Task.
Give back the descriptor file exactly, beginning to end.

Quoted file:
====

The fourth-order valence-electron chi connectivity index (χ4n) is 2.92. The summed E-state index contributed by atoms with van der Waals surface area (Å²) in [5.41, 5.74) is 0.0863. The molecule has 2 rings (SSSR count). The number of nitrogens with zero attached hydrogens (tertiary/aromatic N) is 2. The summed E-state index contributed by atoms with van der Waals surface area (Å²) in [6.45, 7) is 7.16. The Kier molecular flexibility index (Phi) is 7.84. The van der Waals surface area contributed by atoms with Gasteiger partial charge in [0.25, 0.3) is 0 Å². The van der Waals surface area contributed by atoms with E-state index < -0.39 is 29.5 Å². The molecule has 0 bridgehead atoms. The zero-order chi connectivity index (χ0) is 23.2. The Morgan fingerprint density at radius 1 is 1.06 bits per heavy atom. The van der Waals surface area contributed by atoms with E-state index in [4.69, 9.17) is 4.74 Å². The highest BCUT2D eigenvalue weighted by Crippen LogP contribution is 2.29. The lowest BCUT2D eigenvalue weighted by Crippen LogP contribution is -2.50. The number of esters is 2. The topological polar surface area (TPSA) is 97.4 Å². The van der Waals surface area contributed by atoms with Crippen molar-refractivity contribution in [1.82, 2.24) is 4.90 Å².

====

The fourth-order valence-electron chi connectivity index (χ4n) is 2.92. The summed E-state index contributed by atoms with van der Waals surface area (Å²) in [5.41, 5.74) is 0.0863. The molecule has 2 rings (SSSR count). The number of nitrogens with zero attached hydrogens (tertiary/aromatic N) is 2. The summed E-state index contributed by atoms with van der Waals surface area (Å²) in [6.45, 7) is 7.16. The Kier molecular flexibility index (Phi) is 7.84. The van der Waals surface area contributed by atoms with Gasteiger partial charge in [0.25, 0.3) is 0 Å². The van der Waals surface area contributed by atoms with E-state index < -0.39 is 29.5 Å². The molecule has 0 bridgehead atoms. The zero-order chi connectivity index (χ0) is 23.2. The Morgan fingerprint density at radius 1 is 1.06 bits per heavy atom. The van der Waals surface area contributed by atoms with E-state index in [4.69, 9.17) is 4.74 Å². The highest BCUT2D eigenvalue weighted by Crippen LogP contribution is 2.29. The lowest BCUT2D eigenvalue weighted by Crippen LogP contribution is -2.50. The number of esters is 2. The topological polar surface area (TPSA) is 97.4 Å². The van der Waals surface area contributed by atoms with Crippen molar-refractivity contribution in [1.82, 2.24) is 4.90 Å².